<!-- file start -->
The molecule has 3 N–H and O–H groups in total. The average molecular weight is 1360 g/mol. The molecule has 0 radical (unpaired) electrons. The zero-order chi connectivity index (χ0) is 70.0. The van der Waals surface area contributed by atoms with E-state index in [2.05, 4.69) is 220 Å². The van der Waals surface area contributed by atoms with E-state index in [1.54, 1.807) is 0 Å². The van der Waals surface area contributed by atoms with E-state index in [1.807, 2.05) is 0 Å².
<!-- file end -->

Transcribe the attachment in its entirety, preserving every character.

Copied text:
The molecule has 3 N–H and O–H groups in total. The average molecular weight is 1360 g/mol. The molecule has 0 radical (unpaired) electrons. The zero-order chi connectivity index (χ0) is 70.0. The van der Waals surface area contributed by atoms with E-state index in [2.05, 4.69) is 220 Å². The van der Waals surface area contributed by atoms with E-state index in [1.54, 1.807) is 0 Å². The van der Waals surface area contributed by atoms with E-state index in [1.807, 2.05) is 0 Å².